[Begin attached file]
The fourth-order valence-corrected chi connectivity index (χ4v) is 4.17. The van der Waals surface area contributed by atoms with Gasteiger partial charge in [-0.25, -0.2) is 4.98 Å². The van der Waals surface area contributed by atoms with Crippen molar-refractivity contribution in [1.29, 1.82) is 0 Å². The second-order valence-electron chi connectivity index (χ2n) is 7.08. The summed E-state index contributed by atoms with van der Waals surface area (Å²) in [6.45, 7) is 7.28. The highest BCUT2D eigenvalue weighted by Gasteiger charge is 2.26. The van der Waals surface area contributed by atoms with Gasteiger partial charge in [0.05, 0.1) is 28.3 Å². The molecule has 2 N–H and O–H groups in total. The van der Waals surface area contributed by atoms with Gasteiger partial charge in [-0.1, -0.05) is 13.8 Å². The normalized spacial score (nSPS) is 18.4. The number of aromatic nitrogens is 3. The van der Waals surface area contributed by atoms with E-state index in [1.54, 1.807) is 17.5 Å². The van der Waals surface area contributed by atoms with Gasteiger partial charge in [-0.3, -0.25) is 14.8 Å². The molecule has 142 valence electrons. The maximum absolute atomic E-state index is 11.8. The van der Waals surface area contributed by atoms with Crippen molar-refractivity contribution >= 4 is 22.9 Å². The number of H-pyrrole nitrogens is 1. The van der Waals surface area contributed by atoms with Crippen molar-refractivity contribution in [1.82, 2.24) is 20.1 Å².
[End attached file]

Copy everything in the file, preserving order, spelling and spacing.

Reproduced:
The fourth-order valence-corrected chi connectivity index (χ4v) is 4.17. The van der Waals surface area contributed by atoms with Gasteiger partial charge in [-0.25, -0.2) is 4.98 Å². The van der Waals surface area contributed by atoms with Crippen molar-refractivity contribution in [1.29, 1.82) is 0 Å². The second-order valence-electron chi connectivity index (χ2n) is 7.08. The summed E-state index contributed by atoms with van der Waals surface area (Å²) in [6.45, 7) is 7.28. The highest BCUT2D eigenvalue weighted by Gasteiger charge is 2.26. The van der Waals surface area contributed by atoms with Gasteiger partial charge in [0.05, 0.1) is 28.3 Å². The molecule has 2 N–H and O–H groups in total. The van der Waals surface area contributed by atoms with Gasteiger partial charge in [-0.1, -0.05) is 13.8 Å². The normalized spacial score (nSPS) is 18.4. The number of aromatic nitrogens is 3. The van der Waals surface area contributed by atoms with E-state index in [1.54, 1.807) is 17.5 Å². The van der Waals surface area contributed by atoms with Gasteiger partial charge in [-0.3, -0.25) is 14.8 Å². The molecule has 142 valence electrons. The maximum absolute atomic E-state index is 11.8. The van der Waals surface area contributed by atoms with Crippen molar-refractivity contribution >= 4 is 22.9 Å². The number of H-pyrrole nitrogens is 1. The van der Waals surface area contributed by atoms with Crippen molar-refractivity contribution in [1.82, 2.24) is 20.1 Å².